It takes a minute to get used to the fish smell in the East Berlin factory. But it's bearable, and the busy, smiling employees buzzing around the plant don't seem to mind.
In Zeigler Bros. Inc.'s main plant section, employees change metal plates on machines that make fish food pellets, massive silos of feed perched 50 feet overhead. In the warehouse, workers load bags of feed onto shipping containers heading to Asia, Africa, South America and everywhere in between for companies, private buyers and zoos.
On the other side of the factory, smaller machines make specialty feeds for shrimp farms and animals at research facilities as well as bulk fish-food flakes.
Zeigler Bros. makes and sells more than 300 types of animal feeds in nearly 50 countries and has captured a large segment of the market for a company with just 62 full-time and 11 part-time employees.
"I don't know that we've ever been scared," said Matt Zeigler, vice president of operations. "There's a lot of opportunity out there."
Matt's father, Thomas Zeigler, had pioneered the company's involvement in aquaculture feeds — think Pennsylvania's trout hatcheries — in the 1970s as farming fish the same as livestock or chickens emerged. Aquaculture soon became an important world food source and a key segment of the company's feed business.
It's also making millions in revenue at large growth rates, although executives declined to release the latest figures. In 2008, total revenue was more than $14 million, according to Business Journal records.
But times weren't always good, and Zeigler Bros. is a company that literally faced trial by fire to get where it is today.
In 2007, the company's facility in Gardners, Adams County, was destroyed by fire, leaving Zeigler Bros. with half the capacity to produce feeds at a time when its international sales were growing.
Prospects looked dim, said Tim Zeigler, vice president of sales and marketing. The company had ambitious sales goals, and it didn't look possible to meet those expectations in the recession with just one factory. The company's 2008 sales grew by just 1.2 percent.
It consolidated all production to East Berlin, and the company's employees banded together to make it work. It diversified its markets and products even more, as well as collaborated with research universities and government agencies such as the National Institutes of Health.
After the fire, Zeigler Bros. needed more bulk manufacturing capacity. So it expanded its licensed factories closer to end markets to make volumes of its fish foods, Matt Zeigler said. This franchise system started in 1985 with a factory licensed in Panama. Today, the company licenses 43 such facilities worldwide.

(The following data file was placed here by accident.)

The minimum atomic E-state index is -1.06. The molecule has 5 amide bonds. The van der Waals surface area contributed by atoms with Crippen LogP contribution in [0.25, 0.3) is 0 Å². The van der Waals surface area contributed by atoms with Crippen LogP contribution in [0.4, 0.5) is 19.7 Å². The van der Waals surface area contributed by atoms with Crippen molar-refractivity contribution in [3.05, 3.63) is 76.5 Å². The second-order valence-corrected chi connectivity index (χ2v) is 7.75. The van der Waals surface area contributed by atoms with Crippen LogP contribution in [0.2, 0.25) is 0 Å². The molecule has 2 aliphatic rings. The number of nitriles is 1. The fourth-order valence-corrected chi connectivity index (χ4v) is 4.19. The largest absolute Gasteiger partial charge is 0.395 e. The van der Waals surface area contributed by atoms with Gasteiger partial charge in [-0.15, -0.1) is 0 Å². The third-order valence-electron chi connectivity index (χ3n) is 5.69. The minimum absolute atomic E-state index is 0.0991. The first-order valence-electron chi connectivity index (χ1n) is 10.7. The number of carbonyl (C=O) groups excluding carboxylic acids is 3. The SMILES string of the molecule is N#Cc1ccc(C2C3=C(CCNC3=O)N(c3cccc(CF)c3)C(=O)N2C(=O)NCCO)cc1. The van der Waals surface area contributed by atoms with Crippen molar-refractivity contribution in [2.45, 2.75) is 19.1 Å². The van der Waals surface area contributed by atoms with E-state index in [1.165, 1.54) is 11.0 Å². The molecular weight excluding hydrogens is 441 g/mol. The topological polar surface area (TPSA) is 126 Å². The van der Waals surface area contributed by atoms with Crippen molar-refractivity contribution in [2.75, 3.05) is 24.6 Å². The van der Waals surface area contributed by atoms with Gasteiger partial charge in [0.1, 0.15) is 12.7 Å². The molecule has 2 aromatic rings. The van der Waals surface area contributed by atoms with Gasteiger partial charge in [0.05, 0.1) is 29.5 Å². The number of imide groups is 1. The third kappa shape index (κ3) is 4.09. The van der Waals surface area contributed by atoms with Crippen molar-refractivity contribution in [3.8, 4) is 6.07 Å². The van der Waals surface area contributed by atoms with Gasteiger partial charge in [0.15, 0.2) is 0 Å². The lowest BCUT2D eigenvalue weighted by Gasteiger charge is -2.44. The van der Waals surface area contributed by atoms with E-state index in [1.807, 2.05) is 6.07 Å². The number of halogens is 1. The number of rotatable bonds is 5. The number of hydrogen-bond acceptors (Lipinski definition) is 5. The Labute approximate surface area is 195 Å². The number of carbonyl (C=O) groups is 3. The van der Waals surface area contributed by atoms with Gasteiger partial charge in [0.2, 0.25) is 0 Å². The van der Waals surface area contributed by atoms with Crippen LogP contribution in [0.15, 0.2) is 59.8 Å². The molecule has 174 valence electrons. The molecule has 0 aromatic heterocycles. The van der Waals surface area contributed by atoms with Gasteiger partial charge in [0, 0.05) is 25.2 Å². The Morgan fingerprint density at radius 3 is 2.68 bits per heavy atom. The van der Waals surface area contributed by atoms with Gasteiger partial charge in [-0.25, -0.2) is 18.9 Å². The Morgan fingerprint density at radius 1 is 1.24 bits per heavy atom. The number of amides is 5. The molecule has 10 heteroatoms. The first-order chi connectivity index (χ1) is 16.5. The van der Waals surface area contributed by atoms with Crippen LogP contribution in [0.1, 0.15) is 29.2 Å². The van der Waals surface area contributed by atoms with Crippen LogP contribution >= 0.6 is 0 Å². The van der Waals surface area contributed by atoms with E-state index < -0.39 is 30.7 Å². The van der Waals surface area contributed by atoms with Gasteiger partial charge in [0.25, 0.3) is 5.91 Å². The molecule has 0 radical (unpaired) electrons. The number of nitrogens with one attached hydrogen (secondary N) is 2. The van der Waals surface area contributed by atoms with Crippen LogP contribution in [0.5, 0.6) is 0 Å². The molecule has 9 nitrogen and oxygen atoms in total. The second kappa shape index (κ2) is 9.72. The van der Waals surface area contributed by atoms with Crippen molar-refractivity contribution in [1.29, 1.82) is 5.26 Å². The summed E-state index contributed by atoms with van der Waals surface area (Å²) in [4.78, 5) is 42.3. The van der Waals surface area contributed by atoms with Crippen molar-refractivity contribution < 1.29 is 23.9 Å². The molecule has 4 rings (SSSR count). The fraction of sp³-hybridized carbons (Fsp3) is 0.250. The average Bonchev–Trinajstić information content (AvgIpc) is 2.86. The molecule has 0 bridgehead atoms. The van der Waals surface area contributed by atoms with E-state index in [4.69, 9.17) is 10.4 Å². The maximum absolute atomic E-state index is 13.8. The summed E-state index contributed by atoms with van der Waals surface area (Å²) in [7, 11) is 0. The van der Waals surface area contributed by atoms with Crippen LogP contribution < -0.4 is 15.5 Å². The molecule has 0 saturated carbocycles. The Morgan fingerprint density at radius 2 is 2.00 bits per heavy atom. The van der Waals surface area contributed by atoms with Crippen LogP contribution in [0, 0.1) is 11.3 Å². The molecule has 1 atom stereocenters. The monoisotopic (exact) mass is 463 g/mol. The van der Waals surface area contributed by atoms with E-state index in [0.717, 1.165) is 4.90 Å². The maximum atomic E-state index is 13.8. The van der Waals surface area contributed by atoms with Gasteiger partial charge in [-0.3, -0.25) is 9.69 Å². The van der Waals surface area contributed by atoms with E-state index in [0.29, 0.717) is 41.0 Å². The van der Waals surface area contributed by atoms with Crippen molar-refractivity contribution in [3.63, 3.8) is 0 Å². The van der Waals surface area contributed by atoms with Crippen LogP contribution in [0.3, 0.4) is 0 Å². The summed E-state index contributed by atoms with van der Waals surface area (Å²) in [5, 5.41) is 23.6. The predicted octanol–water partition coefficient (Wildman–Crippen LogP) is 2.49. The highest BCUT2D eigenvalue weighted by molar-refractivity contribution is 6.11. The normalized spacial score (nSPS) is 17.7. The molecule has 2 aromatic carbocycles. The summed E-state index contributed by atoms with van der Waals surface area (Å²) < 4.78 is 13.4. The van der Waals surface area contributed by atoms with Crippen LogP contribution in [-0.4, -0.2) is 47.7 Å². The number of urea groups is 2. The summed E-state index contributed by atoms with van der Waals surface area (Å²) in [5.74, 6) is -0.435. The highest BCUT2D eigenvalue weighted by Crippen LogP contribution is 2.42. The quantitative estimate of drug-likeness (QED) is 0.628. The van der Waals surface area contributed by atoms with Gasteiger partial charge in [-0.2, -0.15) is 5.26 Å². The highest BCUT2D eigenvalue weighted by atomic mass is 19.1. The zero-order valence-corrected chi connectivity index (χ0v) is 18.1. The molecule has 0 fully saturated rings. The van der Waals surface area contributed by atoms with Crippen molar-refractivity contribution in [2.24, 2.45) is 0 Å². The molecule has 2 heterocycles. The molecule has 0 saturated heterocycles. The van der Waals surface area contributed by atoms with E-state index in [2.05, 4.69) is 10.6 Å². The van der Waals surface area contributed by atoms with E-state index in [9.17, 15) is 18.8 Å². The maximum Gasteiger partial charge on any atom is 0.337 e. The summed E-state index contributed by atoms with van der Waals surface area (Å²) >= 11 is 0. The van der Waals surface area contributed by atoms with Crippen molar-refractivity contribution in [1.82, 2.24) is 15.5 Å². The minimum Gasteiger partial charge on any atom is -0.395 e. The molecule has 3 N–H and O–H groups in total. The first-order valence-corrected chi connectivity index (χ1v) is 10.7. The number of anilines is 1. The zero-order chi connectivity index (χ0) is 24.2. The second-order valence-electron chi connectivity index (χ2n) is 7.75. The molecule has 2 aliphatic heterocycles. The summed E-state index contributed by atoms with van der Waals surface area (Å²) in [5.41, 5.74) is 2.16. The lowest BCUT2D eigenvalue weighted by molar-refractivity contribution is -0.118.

"Out of everything bad comes something good," he said.
The company slowly got back on its feet, the brothers said. It wouldn't exist today without its tough employees who shrugged off the fire and remained loyal and dedicated to the company's future success.
"We've been able to exceed (those 2007 sales goals) by 20 percent with just one plant," Tim Zeigler said.
Zeigler Bros. is moving forward with focus on the fast-growing aquaculture market that's providing more protein sources to countries where people struggle to produce enough food.
The company sees itself at the beginning of an industry that could be as big as poultry in coming years.
"Farming is farming," said Larry Strickhouser, Zeigler Bros.' technology services manager. "Doesn't matter if its livestock or fish. Aquaculture is agriculture."
Aquaculture is nothing new, but its growth has quickened with technological advances in recent years, said Steven Hart, executive director of the Indianapolis-based Soy Aquaculture Alliance.
The trade group represents companies making aquaculture products from soy meal, which is the largest feed source at 10 million metric tons annually, he said. Fish meal, made from fish, sells just 4 million tons.
The industry has been growing at more than 7 percent a year for two decades, Hart said.
"Aquaculture is really poised to explode over the next several years," he said.
Intensive aquaculture, which is raising seafood in tanks, often in inland places such as Iowa, is relatively new, but it is expanding aquaculture's prospects around the world, Hart said.
International growth of aquaculture is driven by Asia, which is more than 80 percent of the world market, he said. China makes up 60 percent.
"My hope is that we'll see the industry start to grow here as well," Hart said.
Companies such as Zeigler Bros. and Minneapolis-based food, agriculture and industrial products giant Cargill Inc. will be instrumental in that expansion, particularly because they're developing the support networks for the industry, he said.
"The U.S. has been a technology incubator for aquaculture," Hart said.
For Zeigler Bros., innovation, adaptation and collaboration have become a hallmark of what keeps them going in the world animal feed markets, Tim Zeigler said. Its employees don't shy away from change. They get out there, try new things and go to new places.
"We're a small company," he said, "and we believe in the value of selling more American products to the world."
First into port
Zeigler Bros.' feed exporting has attracted attention and accolades this year.
Exporter of the Year, U.S. Small Business Administration: SBA gives this to just one company in the nation. Zeigler was named the top company in the Eastern Pennsylvania District and Mid-Atlantic Region in the run-up to the national award.
President's Exporting Award, U.S. Commercial Service: This award, also known as the President's E Award goes to just 50 companies that have expanded America's exports.
Governor's Impact Award, Pa. DCED: Gov. Tom Corbett presented this award to Zeigler in Hershey for its role as an exporter. It was one of five awards in the South Central Region and 50 in the entire state.